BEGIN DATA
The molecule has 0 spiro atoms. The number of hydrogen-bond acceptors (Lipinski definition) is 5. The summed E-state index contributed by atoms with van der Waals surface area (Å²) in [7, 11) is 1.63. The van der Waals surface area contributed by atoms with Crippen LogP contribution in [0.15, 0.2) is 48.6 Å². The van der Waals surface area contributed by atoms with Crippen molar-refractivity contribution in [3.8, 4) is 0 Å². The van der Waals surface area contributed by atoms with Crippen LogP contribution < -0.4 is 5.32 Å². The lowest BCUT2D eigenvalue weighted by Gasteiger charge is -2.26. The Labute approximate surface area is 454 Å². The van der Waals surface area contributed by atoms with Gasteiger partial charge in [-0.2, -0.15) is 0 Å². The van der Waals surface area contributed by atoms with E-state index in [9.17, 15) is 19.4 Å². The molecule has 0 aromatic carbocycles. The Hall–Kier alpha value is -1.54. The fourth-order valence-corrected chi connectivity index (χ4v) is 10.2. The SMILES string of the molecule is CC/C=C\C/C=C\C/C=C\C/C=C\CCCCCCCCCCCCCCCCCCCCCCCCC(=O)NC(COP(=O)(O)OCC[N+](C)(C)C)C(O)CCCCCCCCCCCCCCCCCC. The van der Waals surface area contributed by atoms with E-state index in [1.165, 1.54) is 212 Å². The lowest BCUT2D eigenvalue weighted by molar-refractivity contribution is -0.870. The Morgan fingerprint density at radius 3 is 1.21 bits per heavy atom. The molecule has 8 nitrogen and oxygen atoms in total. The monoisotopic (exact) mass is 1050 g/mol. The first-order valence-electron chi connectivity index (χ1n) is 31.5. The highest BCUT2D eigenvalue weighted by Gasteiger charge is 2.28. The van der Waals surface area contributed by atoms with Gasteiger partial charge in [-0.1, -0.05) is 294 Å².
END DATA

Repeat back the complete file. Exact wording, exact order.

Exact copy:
The molecule has 0 spiro atoms. The number of hydrogen-bond acceptors (Lipinski definition) is 5. The summed E-state index contributed by atoms with van der Waals surface area (Å²) in [7, 11) is 1.63. The van der Waals surface area contributed by atoms with Crippen LogP contribution in [0.15, 0.2) is 48.6 Å². The van der Waals surface area contributed by atoms with Crippen molar-refractivity contribution in [3.8, 4) is 0 Å². The van der Waals surface area contributed by atoms with Crippen LogP contribution < -0.4 is 5.32 Å². The lowest BCUT2D eigenvalue weighted by Gasteiger charge is -2.26. The Labute approximate surface area is 454 Å². The van der Waals surface area contributed by atoms with Gasteiger partial charge in [-0.2, -0.15) is 0 Å². The van der Waals surface area contributed by atoms with E-state index in [9.17, 15) is 19.4 Å². The molecule has 0 aromatic carbocycles. The Hall–Kier alpha value is -1.54. The fourth-order valence-corrected chi connectivity index (χ4v) is 10.2. The SMILES string of the molecule is CC/C=C\C/C=C\C/C=C\C/C=C\CCCCCCCCCCCCCCCCCCCCCCCCC(=O)NC(COP(=O)(O)OCC[N+](C)(C)C)C(O)CCCCCCCCCCCCCCCCCC. The van der Waals surface area contributed by atoms with E-state index in [1.165, 1.54) is 212 Å². The lowest BCUT2D eigenvalue weighted by molar-refractivity contribution is -0.870. The Morgan fingerprint density at radius 3 is 1.21 bits per heavy atom. The molecule has 8 nitrogen and oxygen atoms in total. The monoisotopic (exact) mass is 1050 g/mol. The first-order valence-electron chi connectivity index (χ1n) is 31.5. The highest BCUT2D eigenvalue weighted by Gasteiger charge is 2.28. The van der Waals surface area contributed by atoms with Gasteiger partial charge in [-0.1, -0.05) is 294 Å².